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…Nutmeg. Yep. It’s that time of year. The time of year when I put Nutmeg in almost every single drink. No one wants to look at a drink with an Orange peel AND Nutmeg so we’re going to express the Orange peel and discard.

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The word L’Acajou means “Mahogany” en français and was a word used in advertisements for Rhum Clement Vieux Agricole back in the 1930s. Since this drink is the nearly the same color as mahogany, I’m using the word “L’Acajou” for this drink. Also, it sounds awesome. Say, “L’Acajou” fives times to yourself. Yeah gurl, you love it.

L’Acajou

  • 1 1/2 oz Rhum Clement Vieux Agricole
  • Heavy 1/4 oz Giffard Banane du Bresil
  • Fancy Tony’s Tiki Bitters (sub Bittermen’s Elemakule Tiki Bitters or Angostura Bitters)
  • Garnish: Orange oil, freshly grated Nutmeg

Build in glass: Add Rhum, Banane du Bresil, Bitters, ice and stir. Express Orange peel and discard, grate Nutmeg on top.

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Hope y’all enjoy this and it gets your juices flowing for some really killer Stirred Drinks with Rhum Agricole! Santé!

Thyme Is On Your Side

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Are y’all ready for tons of puns? Cause I’ve got a drink with Thyme today!

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But first gaze at this pretty-pretty, delicious smelling Thyme plant and come up with as many puns as you can:

“I’m talking about the space-thyme continuum.”

“We don’t have a lot of thyme, y’all! Step to it!”

“She looked longingly at his watch, a thick, masculine band with an admirable face. She leaned over and asked, ‘What thyme is it sir?'”

Thyme Syrup

Ok, now that we’ve gotten that out of our systems, let’s make some Thyme syrup.

Thyme Syrup

Ingredients:

  • 1/2 cup Sugar
  • 1/2 cup Water
  • 5 Thyme sprigs

Instructions:

  1. Add sugar and water to a pot and bring to a low simmer.
  2. Add thyme sprigs and simmer for around 15 minutes making sure the liquids do not boil.
  3. Remove from heat, cover and let sit til the syrup cools to room temperature.
  4. Keep in a sealed container in the fridge. Should keep for 2 weeks.

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Now on to this sweet and complicated tipple. Boomp.

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So Thyme syrup really begs for more planty things and I decided to go all the way out.

Cast of characters:

  1. In this plant-filled haze, my first thought was Rhum Agricole.
  2. And ohhhhh man, what goes really well with Agricole? MEZCAL! It’s like a smoked plant sensation!
  3. And what goes well with a smoked plant party? CELERY BITTERS!
  4. Finally, Lemon juice for balance.

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For prettiness, smell and to emphasize the plant party, a Thyme sprig garnish.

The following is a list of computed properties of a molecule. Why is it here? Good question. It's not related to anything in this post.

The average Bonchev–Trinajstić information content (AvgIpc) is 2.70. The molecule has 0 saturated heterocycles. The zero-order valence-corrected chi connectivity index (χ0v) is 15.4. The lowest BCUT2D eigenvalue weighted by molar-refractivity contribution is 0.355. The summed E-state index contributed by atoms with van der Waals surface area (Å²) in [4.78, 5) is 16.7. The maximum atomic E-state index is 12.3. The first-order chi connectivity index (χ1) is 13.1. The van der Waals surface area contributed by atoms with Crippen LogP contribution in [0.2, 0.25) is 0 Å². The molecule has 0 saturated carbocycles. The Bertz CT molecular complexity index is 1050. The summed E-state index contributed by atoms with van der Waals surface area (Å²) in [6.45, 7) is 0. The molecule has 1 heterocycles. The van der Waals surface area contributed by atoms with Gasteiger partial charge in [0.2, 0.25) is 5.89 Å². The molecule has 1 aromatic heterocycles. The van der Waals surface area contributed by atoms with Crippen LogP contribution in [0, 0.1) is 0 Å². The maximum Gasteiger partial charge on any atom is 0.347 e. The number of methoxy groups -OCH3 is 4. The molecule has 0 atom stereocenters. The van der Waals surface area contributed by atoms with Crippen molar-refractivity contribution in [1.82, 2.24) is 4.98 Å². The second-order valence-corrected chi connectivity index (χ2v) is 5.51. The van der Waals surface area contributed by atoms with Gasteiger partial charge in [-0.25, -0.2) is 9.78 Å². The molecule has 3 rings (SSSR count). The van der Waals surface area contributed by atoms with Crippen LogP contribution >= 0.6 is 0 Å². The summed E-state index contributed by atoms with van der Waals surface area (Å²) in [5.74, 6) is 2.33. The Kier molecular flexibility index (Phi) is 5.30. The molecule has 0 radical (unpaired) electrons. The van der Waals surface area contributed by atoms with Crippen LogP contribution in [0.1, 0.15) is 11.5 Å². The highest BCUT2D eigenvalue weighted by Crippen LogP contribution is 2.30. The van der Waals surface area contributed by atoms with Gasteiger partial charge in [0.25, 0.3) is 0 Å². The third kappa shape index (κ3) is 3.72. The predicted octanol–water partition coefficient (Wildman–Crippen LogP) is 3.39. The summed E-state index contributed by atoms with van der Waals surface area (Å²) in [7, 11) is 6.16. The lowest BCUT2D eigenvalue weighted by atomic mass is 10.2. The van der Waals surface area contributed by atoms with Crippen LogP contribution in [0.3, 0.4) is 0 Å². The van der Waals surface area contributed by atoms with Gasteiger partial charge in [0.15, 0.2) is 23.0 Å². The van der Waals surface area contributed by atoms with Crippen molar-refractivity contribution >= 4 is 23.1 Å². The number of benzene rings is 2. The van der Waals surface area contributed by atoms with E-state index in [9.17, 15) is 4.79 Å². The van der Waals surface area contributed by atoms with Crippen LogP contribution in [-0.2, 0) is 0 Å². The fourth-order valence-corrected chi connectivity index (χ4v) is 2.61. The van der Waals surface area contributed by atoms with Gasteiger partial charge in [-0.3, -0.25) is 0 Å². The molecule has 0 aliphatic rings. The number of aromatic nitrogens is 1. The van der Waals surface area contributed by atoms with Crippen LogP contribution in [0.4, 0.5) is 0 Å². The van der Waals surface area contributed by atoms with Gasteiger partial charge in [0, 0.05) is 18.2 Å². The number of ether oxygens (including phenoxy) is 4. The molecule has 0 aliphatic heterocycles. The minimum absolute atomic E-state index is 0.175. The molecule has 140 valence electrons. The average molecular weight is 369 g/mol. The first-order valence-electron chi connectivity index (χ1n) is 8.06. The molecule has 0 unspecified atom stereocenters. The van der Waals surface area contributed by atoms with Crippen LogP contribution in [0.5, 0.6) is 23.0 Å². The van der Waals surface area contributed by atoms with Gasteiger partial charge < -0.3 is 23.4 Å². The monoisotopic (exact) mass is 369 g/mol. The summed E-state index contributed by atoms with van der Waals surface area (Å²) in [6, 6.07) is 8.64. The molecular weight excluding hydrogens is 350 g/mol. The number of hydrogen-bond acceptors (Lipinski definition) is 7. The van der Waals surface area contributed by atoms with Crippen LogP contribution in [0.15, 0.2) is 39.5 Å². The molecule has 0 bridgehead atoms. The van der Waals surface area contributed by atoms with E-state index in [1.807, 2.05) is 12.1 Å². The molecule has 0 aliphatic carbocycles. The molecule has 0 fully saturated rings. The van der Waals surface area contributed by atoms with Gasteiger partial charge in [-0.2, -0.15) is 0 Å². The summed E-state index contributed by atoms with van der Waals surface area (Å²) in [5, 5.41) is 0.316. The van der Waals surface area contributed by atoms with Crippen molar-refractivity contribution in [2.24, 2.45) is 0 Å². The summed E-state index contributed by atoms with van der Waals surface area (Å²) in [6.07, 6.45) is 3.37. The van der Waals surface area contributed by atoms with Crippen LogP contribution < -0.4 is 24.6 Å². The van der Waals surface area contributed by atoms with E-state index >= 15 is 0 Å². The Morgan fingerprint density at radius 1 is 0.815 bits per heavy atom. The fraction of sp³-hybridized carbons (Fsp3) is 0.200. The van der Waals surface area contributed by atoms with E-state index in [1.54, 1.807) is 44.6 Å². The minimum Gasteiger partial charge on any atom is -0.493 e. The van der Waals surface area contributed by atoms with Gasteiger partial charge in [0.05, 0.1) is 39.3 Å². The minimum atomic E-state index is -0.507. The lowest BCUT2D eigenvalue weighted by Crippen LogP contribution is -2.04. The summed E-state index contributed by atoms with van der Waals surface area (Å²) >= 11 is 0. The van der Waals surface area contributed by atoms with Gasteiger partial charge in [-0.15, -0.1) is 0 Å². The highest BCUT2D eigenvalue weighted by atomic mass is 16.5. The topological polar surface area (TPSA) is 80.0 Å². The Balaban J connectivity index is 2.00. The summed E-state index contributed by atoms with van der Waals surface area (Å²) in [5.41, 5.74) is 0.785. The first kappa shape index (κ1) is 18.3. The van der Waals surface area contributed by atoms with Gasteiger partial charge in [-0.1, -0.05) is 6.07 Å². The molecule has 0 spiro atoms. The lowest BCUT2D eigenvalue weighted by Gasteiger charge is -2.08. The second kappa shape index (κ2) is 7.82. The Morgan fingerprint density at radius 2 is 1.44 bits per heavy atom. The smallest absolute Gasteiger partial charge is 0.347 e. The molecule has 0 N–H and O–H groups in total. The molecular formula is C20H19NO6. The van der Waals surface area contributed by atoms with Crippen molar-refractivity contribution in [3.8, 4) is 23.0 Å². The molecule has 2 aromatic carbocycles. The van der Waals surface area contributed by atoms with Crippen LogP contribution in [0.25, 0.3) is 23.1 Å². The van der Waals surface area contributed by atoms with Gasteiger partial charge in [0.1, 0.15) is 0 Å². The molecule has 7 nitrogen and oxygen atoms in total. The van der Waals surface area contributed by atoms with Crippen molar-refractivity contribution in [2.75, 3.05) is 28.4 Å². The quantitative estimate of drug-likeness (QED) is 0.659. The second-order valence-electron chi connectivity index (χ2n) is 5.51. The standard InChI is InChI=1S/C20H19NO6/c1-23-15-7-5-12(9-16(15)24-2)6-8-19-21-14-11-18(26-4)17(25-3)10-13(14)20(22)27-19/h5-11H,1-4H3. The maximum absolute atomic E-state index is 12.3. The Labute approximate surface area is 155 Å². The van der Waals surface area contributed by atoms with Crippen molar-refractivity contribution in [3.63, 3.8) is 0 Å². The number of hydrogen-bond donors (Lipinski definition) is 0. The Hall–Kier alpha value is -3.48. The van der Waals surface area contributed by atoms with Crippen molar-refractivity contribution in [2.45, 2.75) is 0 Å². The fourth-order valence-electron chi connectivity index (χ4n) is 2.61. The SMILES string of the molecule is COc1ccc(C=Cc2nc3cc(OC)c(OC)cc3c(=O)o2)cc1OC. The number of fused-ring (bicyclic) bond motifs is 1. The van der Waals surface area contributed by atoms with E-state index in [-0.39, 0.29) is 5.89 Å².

Thyme Is On Your Side

  • 1 oz La Favorite Coeur d’Ambre Rhum Agricole
  • 1 oz El Señorio Espadín Mezcal
  • heavy 1/2 oz Thyme Syrup*
  • 3/4 oz Lemon Juice
  • 1 dash Scrappy’s Celery Bitters
  • Garnish: Thyme sprig

Combine ingredients over ice and short shake it like a rocket. Double strain into double Rocks glass. Garnish with Thyme sprig.

*I tried it with 3/4 oz Thyme Syrup and it was too sweet for me. If you wanna try it that way, go for it!

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This is totally one of those sitting in the backyard/on the porch/at the park/by the pool/ at your outside happy place. Kick back and keep em coming.

Happy Thymes for all of us!

Spring has sprung: Green Reeny

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APRIL! SPRING HAS FOR REAL SPRUNG!

Hi y’all! I’m totally engulfed in a sea of greenery. I have herbes everywhere: in my mind, on my windowsill, in my fridge, on my list of things to get at the Farmers’ Market…

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…in my drinks. Check this beautiful Dill!

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Inspirational ingredients:

  1. My goal was to put Dill and Cucumber in a drink and it not be a Bloody Mary variation.
  2. And I’ve been on a “how can I get Rhum Agricole to go with herby things” kick, so La Favorite Coeur d’Ambre was a no-brainer.
  3. What else goes with planty things? Tequila cause Tequila is planty. I’ve got the delicious Corralejo Blanco in my Home Bar right now and it fit the drink perfectly.
  4. Ok so this next ingredient was actually the hardest decision: Lemon or Lime? Now when you think Dill and Cucumber, you usually think Lemon, but I was working with Rhum and Tequila, hence, Lime.
  5. A lil Cane Syrup for balance.

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Yes, this is a muddled drink, but that doesn’t mean it can’t be pretty! Score those Cukes!

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The name of this cocktail comes from the fact that my illustrious girlfriend who is named Doreen (and sometimes referred to as Reeny) loves this drink. Cheers darling!

Green Reeny

  • 1 oz La Favorite Coeur d’Ambre Rhum Agricole
  • 1 oz Corralejo Tequila Blanco
  • 3/4 oz Lime Juice
  • scant 1/2 oz Rich Cane Syrup*
  • 1 Cucumber Wheel
  • 1 Sprig Dill
  • Garnish: scored Cucumber wheels and Dill sprig

In tin, combine Lime juice, Syrup, Cucumber, Dill and muddle. Add Rhum, Tequila, ice, and short shake. Double strain into double Rocks glass over ice and garnish.

*I switched over to 2:1 Cane Sugar Syrup because I wanted to use less volume and have greater viscosity in my drinks. I’m digging it for now.

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Mannnnnnn. It’s so fresh and pretty. You could legit drink a bunch of these while sitting on the porch/in the backyard/in the garden/at a cabin upstate/wherever your green happy place is.

Cheers y’all!